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How to Spot a Real Sauna? No Sweat
Greg Breining
February 25, 1991
Just because it's hot and dry and there's wood on the walls doesn't mean it's authentic—simply ask the first Finn you see
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February 25, 1991

How To Spot A Real Sauna? No Sweat

Just because it's hot and dry and there's wood on the walls doesn't mean it's authentic—simply ask the first Finn you see

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"Research has shown that even after a myocardial infarction one can go into the sauna without complications," Per�salo says. "When your vessels dilate, your blood pressure goes down because resistance to the blood flow declines. After that, your heartbeat increases to keep your blood pressure normal. The net effect: Your heart beats faster but works no harder. It is like gearing down a bicycle."

But going for a cold swim is another matter. "As you enter the water, your blood vessels suddenly constrict," Per�salo says. "Your blood pressure goes as high as it is ever likely to get." For that reason anyone worried about his heart should cool down gradually after a sauna.

I mention my friend and the "world record" sauna. Per�salo smiles indulgently. A genuine sauna, he explains, ranges from about 175� F to a bit over the boiling point—hot but not excruciating. "The key is dryness," he says. With that, he tosses a dipper of water on the glowing kiuas ("rocks"). Hot vapor, called l�yly, washes over us and quickly dissipates, leaving the humidity at about 20%. "A desert climate at Arctic latitudes," Per�salo says, smiling.

After a few more minutes, Per�salo and I hit the shower and then head for another sauna. This one resembles the sauna we just left but is heated to only 180� F. After 15 minutes, we file directly into one of the society's two smoke saunas. Like saunas 1,000 years ago, the smoke saunas are heated by unvented hearths. Once the kiuas glow, the fire is allowed to die and the smoke escapes out the windows and door. Traditionalists prize the smoke sauna above all others for the lingering aroma of woodsmoke and the relaxing gloom of the soot-blackened walls, which absorb some of the heat. But smoke saunas are not without hazards. "Every good smoke sauna burns down every five years," Per�salo says.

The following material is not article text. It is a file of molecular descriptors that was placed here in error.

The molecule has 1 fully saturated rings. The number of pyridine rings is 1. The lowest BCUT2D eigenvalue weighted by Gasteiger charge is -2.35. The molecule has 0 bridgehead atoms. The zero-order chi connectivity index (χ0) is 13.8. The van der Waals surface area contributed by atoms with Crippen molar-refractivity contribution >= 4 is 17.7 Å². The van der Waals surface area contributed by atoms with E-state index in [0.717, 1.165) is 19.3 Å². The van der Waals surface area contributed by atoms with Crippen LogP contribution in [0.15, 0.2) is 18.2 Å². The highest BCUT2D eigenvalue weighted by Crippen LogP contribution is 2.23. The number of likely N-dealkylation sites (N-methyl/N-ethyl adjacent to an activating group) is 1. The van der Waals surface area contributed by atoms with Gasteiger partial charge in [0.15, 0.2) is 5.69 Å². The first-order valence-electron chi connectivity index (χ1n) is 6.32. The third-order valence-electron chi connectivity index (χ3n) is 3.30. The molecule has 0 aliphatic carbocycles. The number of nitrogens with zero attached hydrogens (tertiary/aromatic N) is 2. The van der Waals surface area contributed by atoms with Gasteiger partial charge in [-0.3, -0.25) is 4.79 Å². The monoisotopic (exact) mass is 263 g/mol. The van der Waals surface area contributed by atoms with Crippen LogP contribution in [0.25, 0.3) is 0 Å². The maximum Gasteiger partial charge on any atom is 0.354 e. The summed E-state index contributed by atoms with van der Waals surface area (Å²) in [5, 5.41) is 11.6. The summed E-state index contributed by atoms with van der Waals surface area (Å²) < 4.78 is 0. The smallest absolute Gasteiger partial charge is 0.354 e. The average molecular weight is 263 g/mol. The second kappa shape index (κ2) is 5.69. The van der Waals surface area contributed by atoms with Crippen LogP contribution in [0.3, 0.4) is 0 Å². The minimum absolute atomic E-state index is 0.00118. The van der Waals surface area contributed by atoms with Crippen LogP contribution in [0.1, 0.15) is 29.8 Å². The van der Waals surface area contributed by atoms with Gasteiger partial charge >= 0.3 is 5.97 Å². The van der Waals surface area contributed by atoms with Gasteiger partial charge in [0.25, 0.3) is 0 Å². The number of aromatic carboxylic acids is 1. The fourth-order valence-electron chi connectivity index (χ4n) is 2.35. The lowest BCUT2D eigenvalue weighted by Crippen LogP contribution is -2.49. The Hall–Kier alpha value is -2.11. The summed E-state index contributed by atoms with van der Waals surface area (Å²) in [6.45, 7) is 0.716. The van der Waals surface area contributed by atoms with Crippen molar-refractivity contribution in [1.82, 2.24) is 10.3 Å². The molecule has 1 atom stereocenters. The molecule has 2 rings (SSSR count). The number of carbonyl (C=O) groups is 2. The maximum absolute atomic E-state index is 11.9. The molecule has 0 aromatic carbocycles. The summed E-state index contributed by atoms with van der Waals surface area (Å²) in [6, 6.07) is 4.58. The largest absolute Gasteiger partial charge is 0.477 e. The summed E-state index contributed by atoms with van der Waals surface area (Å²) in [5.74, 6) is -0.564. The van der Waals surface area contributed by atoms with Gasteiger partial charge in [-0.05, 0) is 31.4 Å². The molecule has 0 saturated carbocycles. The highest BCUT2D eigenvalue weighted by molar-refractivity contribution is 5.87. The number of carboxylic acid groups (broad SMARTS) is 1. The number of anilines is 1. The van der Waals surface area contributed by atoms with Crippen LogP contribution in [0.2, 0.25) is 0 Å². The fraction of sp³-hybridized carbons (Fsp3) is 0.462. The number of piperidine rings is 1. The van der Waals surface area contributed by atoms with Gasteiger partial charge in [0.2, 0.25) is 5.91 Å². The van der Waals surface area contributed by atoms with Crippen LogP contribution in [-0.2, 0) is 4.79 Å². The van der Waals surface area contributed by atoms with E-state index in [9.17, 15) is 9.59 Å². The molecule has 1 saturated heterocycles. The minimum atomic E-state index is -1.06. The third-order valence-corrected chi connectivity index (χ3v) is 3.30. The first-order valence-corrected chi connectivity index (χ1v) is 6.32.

The doctor carries a wooden bucket filled with water and bunches of leafy birch twigs. "This is called a vihta," he says, handing me one of the switches. He takes one for himself, wrings water from the leaves and gently whips his shoulders, back and legs. I do the same. The vihta smells fresh and spicy, yet the impact of the scratchy leaves and the fanning of hot air make my skin burn. "It accentuates the effect of the heat and stimulates sweating," Per�salo says.

Historically, there were cures and rituals attributed to the vihta. To treat an itch, a bather swept the skin three times with the branches. A person could be released from the power of the devil by beating himself on the face with a vihta.

"In Finland, the sauna was taken as a holy place," says Per�salo. Because saunas were where healers cured diseases and priests exorcised evil spirits, it is no surprise that saunas also became traditional places for childbirth. They are rarely used in this manner anymore, but it is still possible to meet Finns who were born in saunas.

"In medieval times they had saunas everywhere in Europe," Per�salo says. Which leads me to wonder why they remain popular only in Scandinavia and northwestern Russia. Per�salo explains that public saunas elsewhere in Europe eventually became bordellos. "They spread sexually transmitted diseases, especially syphilis. Officials felt they had to close them. Once banned, the sauna disappeared from many cultures."

For two hours Per�salo and I move between sauna and shower. Finally, he points me to the scrub room, where the kylvettaja, a middle-aged woman with forearms as knotted as cedar roots, stands beside a padded table. As I stretch out, she scrubs my back and then my front, using a loofah as though it were a rolling pin. Finally, satisfied that my freckles are indelible, she sets me upright and gives me a shampoo. By now I'm relaxed nearly to exhaustion, yet one part of the ritual remains—to plunge through a hole in the ice into the Baltic.

I retreat to the smoke sauna for several minutes to soak up heat and gather my nerve. Then I fly out the door and bound down the hill toward the sea. I'm too slow: I get colder with every step. It is dark. I run onto a dock and slide down its ladder. The black water touches my foot like a sharp knife. There's no sugarcoating this. It is not brisk or bracing or invigorating. It is bitterly, painfully cold. Climbing lower still, I feel daggers in my legs, then my belly, my chest. When they pierce my neck, I scramble back up the ladder.

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